Treatment to Develop Prosocial Behavior

Pedophiliac persons may receive treatment to decrease pedophiliac arousal or enhance arousal to adults but still be unable to interact with adults because of deficits in the skills necessary for such interaction (Hudson and Ward 1997) - for example, social skills (necessary to establish a caring relationship with other adults), assertive skills (necessary to express their wants and needs), and sexual skills (necessary to become more knowledgeable regarding the personal and cultural standards of specific sexual interactions). Pedophiles, like any group of individuals, exhibit considerable variance regarding the extent of prosocial skills deficits. Okami and Goldberg (1992), in reviewing evidence supporting prosocial skills deficits in pedophiliac individuals, found that although a number of treatment programs provide prosocial skills training, the evidence that pedophiles, as a group, have such deficits is limited. Empathy skills appear to be the exception, especially in pedophiliac individuals’ appreciation of the potential negative consequences of adult-child sexual interactions.

Most categories of prosocial behavior treatment generally follow a skills training model, outlined as follows. A patient lists examples of his or her attempts at social or assertive responses with individuals in his or her environment. The setting, who said what, and the responses of the participants are then discussed. The patient is next asked what alternative ways he or she might have dealt with these specific situations and then is asked to role-play alternative social or assertive responses. Feedback is then provided regarding his or her performance, with special attention to reinforcing the patient’s improved social or assertive skills. Different scenarios are practiced in the treatment setting. Finally, the patient is sent out to practice these new skills in vivo and to bring back information regarding the effectiveness of these attempts. This process is repeated until the patient reports or demonstrates having acquired effective social skills or assertive skills to deal with real-life situations. For further information about training in prosocial skills, the reader is referred to Abel et al. (1984), Marshall (1971), and Whitman and Quinsey (1981).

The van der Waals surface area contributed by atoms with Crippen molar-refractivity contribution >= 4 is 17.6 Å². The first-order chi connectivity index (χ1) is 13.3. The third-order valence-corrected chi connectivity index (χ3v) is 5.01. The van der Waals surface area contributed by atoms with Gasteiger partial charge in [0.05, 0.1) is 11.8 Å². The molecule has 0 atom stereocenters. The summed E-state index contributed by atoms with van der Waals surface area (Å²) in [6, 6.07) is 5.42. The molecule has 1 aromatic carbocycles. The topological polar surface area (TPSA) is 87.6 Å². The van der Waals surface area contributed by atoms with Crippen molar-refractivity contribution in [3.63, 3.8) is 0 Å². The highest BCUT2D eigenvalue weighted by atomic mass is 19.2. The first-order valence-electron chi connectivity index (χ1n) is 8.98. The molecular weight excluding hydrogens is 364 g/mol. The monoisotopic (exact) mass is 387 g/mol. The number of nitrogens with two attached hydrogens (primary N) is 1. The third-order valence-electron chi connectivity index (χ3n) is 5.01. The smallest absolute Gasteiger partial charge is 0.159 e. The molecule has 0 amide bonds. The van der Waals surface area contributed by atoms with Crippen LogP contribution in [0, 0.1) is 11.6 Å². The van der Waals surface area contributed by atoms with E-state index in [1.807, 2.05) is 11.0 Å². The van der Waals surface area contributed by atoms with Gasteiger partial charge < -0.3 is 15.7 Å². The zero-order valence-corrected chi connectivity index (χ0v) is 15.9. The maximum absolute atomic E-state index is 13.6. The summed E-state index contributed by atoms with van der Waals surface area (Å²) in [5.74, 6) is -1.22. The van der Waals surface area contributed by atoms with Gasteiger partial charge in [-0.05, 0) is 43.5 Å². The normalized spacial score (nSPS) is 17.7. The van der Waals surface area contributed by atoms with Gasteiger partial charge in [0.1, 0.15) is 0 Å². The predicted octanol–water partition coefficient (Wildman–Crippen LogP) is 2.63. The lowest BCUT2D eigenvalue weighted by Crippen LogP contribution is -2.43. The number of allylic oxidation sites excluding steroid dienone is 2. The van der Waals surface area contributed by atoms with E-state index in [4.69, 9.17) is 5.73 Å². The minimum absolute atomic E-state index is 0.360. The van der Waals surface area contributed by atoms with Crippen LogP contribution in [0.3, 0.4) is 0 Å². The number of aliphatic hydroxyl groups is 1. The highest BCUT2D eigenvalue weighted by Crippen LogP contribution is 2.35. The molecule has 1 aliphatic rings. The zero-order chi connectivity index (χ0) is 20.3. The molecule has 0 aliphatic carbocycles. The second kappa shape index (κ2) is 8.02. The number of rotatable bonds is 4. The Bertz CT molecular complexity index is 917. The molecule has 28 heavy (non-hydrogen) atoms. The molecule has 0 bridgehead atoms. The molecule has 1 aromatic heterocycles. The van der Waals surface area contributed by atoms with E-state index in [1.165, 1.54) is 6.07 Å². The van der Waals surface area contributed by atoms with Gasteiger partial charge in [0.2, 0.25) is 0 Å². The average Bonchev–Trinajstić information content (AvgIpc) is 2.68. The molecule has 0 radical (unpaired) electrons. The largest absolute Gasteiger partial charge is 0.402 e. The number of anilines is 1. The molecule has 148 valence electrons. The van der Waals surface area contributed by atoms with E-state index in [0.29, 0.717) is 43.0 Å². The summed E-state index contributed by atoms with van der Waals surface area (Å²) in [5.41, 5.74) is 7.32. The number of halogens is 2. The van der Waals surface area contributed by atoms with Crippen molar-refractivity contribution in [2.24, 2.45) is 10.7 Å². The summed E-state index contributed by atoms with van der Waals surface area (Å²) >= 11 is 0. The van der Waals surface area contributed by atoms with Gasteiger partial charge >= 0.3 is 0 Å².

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Provided by ArmMed Media
Revision date: July 4, 2011
Last revised: by Andrew G. Epstein, M.D.